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OpenStack: 4 years on, still going strong

OpenStack has come a long way since it was initially launched four years ago. Discover the benefits OpenStack provides to business through it's modular architecture and design.

As far as open source pedigree goes, OpenStack is of a pretty high calibre. Born out of a joint initiative between NASA and Rackspace in July 2010, its main goal was to simplify the management of both private and public cloud computing services deployed on traditional computer hardware. Since then it has attracted the support of many high-profile corporate partners such as Intel, IBM, HP, Cisco, Dell, EMC and Red Hat. Under the guidance of the OpenStack Foundation, a non-profit corporate entity formed in September 2012, the platform has steadily matured into a fully-featured cloud-building platform. OpenStack’s current stable version (codenamed "Icehouse") is the ninth release to date.

Integrating OpenStack into a corporate IT strategy can provide several key benefits. By removing the complexity behind managing and deploying on-demand infrastructure, the platform can dramatically reduce the time required to build applications and bring new products to market. OpenStack’s flexible and open design allows seamless integration with existing third-party and in-house business systems. As open source software, OpenStack helps business to avoid the pitfalls of vendor lock-in while at the same time providing compatibility with private cloud providers such as Amazon AWS and facilitate the creation of hybrid clouds.

OpenStack's modular architecture allows great flexibility and the ability to tailor specific Infrastructure-as-a-Service (IaaS) solutions. There are currently ten individual components offered in the OpenStack ecosystem which can be used to build public or private clouds.  While major components implement core functionality such as compute, storage and networking, some of the newer, lesser-known components provide key enterprise features previously available only in proprietary cloud computing software.

Here's a quick overview of the OpenStack components and what they do.

Nova (Compute)

Nova, also known as OpenStack Compute, is the control centre of the cloud computing platform. It interfaces with system virtualization software to allow businesses to rapidly provision and manage large networks of virtual machines. Nova is hardware-agnostic and supports a wide variety of standard hardware configurations. It has been part of OpenStack since the first release and is analogous to Amazon EC2 and Microsoft Azure Virtual Machines.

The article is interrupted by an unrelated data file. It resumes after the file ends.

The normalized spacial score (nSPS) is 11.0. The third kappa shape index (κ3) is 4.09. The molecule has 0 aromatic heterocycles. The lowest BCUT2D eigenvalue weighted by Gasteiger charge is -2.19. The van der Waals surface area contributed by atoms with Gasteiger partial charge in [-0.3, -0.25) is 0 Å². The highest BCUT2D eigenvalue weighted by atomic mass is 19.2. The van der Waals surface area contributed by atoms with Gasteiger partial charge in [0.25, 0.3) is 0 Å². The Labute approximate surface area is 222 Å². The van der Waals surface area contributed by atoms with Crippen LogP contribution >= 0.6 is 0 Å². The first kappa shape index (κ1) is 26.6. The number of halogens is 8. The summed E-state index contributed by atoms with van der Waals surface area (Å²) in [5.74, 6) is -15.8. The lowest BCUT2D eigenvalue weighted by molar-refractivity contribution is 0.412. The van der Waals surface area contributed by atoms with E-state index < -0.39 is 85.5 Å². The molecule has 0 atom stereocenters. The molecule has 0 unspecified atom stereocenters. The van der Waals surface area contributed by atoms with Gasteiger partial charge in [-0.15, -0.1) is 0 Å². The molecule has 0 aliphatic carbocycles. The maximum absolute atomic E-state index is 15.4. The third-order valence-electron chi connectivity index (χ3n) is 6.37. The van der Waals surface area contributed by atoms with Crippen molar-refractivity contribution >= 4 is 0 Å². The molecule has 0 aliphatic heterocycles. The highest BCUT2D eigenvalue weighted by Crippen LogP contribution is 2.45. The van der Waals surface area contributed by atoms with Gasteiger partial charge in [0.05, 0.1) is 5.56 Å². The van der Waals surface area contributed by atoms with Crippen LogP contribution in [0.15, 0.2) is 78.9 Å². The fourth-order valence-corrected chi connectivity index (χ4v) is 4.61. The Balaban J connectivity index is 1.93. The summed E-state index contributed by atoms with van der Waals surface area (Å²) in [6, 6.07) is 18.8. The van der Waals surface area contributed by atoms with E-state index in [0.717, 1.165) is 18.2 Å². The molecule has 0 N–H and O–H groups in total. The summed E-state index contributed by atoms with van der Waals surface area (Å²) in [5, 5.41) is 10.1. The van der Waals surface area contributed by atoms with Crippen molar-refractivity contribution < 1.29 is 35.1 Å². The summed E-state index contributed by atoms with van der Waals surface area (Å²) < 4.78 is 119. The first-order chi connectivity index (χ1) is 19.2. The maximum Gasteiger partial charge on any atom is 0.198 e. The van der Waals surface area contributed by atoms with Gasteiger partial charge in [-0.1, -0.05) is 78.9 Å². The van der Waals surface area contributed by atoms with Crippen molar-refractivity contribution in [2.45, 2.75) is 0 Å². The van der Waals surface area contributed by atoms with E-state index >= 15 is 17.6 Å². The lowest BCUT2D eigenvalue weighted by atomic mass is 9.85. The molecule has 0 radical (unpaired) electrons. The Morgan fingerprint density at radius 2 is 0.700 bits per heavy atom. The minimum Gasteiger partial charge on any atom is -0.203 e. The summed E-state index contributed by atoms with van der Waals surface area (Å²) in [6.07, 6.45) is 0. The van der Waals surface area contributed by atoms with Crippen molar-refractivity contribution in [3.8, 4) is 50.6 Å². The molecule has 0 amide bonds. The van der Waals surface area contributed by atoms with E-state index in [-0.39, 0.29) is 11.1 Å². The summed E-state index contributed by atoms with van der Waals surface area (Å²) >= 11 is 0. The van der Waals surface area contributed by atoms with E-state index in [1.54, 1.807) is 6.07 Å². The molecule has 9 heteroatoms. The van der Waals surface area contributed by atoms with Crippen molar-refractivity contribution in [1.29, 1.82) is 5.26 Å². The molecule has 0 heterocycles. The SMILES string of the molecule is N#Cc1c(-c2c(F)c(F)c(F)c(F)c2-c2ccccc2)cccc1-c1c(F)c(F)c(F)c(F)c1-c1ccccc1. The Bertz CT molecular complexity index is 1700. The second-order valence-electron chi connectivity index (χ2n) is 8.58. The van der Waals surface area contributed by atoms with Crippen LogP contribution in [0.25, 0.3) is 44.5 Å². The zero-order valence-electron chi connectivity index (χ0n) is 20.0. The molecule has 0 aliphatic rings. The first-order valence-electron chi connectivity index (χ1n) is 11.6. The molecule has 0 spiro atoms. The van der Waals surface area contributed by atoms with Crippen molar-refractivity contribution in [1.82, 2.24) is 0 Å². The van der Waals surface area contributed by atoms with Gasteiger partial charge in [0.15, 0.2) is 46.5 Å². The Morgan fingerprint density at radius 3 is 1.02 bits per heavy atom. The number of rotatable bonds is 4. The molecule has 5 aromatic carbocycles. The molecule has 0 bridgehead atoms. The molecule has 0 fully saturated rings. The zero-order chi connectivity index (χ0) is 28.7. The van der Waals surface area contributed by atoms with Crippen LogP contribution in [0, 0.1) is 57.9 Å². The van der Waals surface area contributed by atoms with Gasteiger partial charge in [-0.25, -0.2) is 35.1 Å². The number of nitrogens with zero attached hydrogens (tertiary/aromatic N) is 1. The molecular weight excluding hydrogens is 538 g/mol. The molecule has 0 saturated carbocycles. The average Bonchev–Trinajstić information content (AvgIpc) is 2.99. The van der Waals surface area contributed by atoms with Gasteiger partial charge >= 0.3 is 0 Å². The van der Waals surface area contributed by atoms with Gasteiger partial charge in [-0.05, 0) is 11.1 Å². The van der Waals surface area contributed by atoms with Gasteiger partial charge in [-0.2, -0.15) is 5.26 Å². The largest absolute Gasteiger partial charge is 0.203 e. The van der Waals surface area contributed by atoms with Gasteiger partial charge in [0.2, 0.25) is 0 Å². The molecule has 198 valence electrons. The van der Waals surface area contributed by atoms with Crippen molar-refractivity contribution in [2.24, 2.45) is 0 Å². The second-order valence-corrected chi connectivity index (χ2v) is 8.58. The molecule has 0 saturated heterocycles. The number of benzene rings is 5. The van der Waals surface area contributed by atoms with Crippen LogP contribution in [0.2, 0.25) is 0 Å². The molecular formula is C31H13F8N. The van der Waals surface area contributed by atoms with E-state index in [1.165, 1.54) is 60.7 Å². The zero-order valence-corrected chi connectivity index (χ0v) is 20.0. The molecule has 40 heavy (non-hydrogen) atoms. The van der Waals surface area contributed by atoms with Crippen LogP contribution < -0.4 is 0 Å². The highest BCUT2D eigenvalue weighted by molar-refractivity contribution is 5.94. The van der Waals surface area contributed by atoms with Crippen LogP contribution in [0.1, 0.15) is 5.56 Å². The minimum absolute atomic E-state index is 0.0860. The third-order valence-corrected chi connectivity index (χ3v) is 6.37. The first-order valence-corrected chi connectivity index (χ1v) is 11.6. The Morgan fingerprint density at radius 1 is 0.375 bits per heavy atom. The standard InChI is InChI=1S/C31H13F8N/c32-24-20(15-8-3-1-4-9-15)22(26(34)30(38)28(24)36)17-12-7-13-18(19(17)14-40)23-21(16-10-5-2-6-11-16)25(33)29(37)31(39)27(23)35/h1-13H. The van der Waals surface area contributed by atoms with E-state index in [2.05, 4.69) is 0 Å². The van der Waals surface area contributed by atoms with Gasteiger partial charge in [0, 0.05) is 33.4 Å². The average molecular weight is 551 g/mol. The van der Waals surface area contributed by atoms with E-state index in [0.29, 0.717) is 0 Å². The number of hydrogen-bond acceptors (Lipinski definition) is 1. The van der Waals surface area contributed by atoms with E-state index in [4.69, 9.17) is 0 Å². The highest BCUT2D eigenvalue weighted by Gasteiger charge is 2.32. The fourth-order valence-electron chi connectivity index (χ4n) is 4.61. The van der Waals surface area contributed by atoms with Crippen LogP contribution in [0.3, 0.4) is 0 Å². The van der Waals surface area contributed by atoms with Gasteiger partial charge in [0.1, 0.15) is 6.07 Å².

Swift (Object Storage)

Swift implements a distributed, API-driven object storage system for storing and retrieving static files such as photos, videos, emails, disk images or backup archives. It provides a cost effective, scalable storage platform that can be used for backup, archiving and data retention. Swift’s API is compatible with Amazon S3, allowing it to be integrated with many third-party applications already developed.

Cinder (Block Storage)

Cinder provides persistent block storage devices used as virtual disks attached to compute instances managed by Nova. It allows integration with third-party enterprise storage solutions such as Ceph, NetApp, Nexenta, SolidFire, and Zadara. This service is functionally equivalent to Amazon's Elastic Block Storage (EBS).

Neutron (Networking)

Neutron is often described as "Networking-as-a-Service" and provides interfaces to configure software-defined networking and address management within the OpenStack platform. It overseas the creation and management of advanced virtual network topologies, such as virtual private networks (VPN) and per-tenant networking. Neutron is a relatively new component having been released as part of OpenStack’s eighth version (codenamed “Havana”) in October 2013.

The second part of this article examines some of the newer, less mature components included in the OpenStack suite providing powerful additional enterprise-ready functionality.

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